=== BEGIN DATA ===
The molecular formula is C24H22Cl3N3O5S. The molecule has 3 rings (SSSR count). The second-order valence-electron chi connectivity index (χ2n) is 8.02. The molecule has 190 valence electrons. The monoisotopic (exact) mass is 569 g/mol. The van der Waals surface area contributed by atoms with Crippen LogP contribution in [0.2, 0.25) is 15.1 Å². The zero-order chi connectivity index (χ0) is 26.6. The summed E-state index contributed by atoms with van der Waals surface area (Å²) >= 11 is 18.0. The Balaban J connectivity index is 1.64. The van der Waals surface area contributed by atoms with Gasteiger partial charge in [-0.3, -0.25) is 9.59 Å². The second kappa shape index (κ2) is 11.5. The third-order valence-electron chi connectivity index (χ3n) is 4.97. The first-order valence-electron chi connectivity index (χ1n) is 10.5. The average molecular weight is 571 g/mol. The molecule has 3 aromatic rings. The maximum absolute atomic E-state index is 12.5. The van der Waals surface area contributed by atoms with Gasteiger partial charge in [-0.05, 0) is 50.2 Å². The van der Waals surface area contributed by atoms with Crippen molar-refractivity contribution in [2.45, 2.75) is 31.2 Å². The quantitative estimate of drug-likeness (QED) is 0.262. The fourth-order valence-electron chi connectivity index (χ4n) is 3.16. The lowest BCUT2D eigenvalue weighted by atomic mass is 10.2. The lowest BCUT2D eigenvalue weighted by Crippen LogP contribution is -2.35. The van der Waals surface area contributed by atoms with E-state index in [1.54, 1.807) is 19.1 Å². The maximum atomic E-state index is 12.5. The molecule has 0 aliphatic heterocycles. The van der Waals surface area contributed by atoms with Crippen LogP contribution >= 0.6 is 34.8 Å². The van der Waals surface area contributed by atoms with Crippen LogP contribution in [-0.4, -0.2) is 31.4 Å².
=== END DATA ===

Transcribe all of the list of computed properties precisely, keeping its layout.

The molecular formula is C24H22Cl3N3O5S. The molecule has 3 rings (SSSR count). The second-order valence-electron chi connectivity index (χ2n) is 8.02. The molecule has 190 valence electrons. The monoisotopic (exact) mass is 569 g/mol. The van der Waals surface area contributed by atoms with Crippen LogP contribution in [0.2, 0.25) is 15.1 Å². The zero-order chi connectivity index (χ0) is 26.6. The summed E-state index contributed by atoms with van der Waals surface area (Å²) >= 11 is 18.0. The Balaban J connectivity index is 1.64. The van der Waals surface area contributed by atoms with Gasteiger partial charge in [-0.3, -0.25) is 9.59 Å². The second kappa shape index (κ2) is 11.5. The third-order valence-electron chi connectivity index (χ3n) is 4.97. The first-order valence-electron chi connectivity index (χ1n) is 10.5. The average molecular weight is 571 g/mol. The molecule has 3 aromatic rings. The maximum absolute atomic E-state index is 12.5. The van der Waals surface area contributed by atoms with Gasteiger partial charge in [-0.05, 0) is 50.2 Å². The van der Waals surface area contributed by atoms with Crippen molar-refractivity contribution in [2.45, 2.75) is 31.2 Å². The quantitative estimate of drug-likeness (QED) is 0.262. The fourth-order valence-electron chi connectivity index (χ4n) is 3.16. The lowest BCUT2D eigenvalue weighted by atomic mass is 10.2. The lowest BCUT2D eigenvalue weighted by Crippen LogP contribution is -2.35. The van der Waals surface area contributed by atoms with E-state index in [1.54, 1.807) is 19.1 Å². The maximum atomic E-state index is 12.5. The molecule has 0 aliphatic heterocycles. The van der Waals surface area contributed by atoms with Crippen LogP contribution >= 0.6 is 34.8 Å². The van der Waals surface area contributed by atoms with Crippen LogP contribution in [-0.4, -0.2) is 31.4 Å².